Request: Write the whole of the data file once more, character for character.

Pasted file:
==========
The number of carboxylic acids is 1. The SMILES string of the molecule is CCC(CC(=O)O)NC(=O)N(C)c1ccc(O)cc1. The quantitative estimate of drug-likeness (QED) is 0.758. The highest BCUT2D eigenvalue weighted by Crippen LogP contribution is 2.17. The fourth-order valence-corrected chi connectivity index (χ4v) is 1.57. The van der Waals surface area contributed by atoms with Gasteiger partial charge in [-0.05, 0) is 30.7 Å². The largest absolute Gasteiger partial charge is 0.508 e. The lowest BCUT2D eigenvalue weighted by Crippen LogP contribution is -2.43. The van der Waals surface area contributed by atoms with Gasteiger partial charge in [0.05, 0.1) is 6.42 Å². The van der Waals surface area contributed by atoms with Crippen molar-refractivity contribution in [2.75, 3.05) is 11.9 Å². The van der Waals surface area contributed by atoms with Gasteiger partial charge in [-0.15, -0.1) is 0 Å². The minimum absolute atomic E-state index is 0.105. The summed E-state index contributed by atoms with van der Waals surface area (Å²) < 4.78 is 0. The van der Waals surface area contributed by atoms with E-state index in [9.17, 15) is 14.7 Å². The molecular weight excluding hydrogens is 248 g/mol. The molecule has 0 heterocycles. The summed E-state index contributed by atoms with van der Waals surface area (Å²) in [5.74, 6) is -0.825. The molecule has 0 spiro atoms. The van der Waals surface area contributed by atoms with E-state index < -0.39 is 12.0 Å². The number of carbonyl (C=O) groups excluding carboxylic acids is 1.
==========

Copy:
The number of carboxylic acids is 1. The SMILES string of the molecule is CCC(CC(=O)O)NC(=O)N(C)c1ccc(O)cc1. The quantitative estimate of drug-likeness (QED) is 0.758. The highest BCUT2D eigenvalue weighted by Crippen LogP contribution is 2.17. The fourth-order valence-corrected chi connectivity index (χ4v) is 1.57. The van der Waals surface area contributed by atoms with Gasteiger partial charge in [-0.05, 0) is 30.7 Å². The largest absolute Gasteiger partial charge is 0.508 e. The lowest BCUT2D eigenvalue weighted by Crippen LogP contribution is -2.43. The van der Waals surface area contributed by atoms with Gasteiger partial charge in [0.05, 0.1) is 6.42 Å². The van der Waals surface area contributed by atoms with Crippen molar-refractivity contribution in [2.75, 3.05) is 11.9 Å². The van der Waals surface area contributed by atoms with Gasteiger partial charge in [-0.15, -0.1) is 0 Å². The minimum absolute atomic E-state index is 0.105. The summed E-state index contributed by atoms with van der Waals surface area (Å²) < 4.78 is 0. The van der Waals surface area contributed by atoms with E-state index in [9.17, 15) is 14.7 Å². The molecular weight excluding hydrogens is 248 g/mol. The molecule has 0 heterocycles. The summed E-state index contributed by atoms with van der Waals surface area (Å²) in [5.74, 6) is -0.825. The molecule has 0 spiro atoms. The van der Waals surface area contributed by atoms with E-state index < -0.39 is 12.0 Å². The number of carbonyl (C=O) groups excluding carboxylic acids is 1.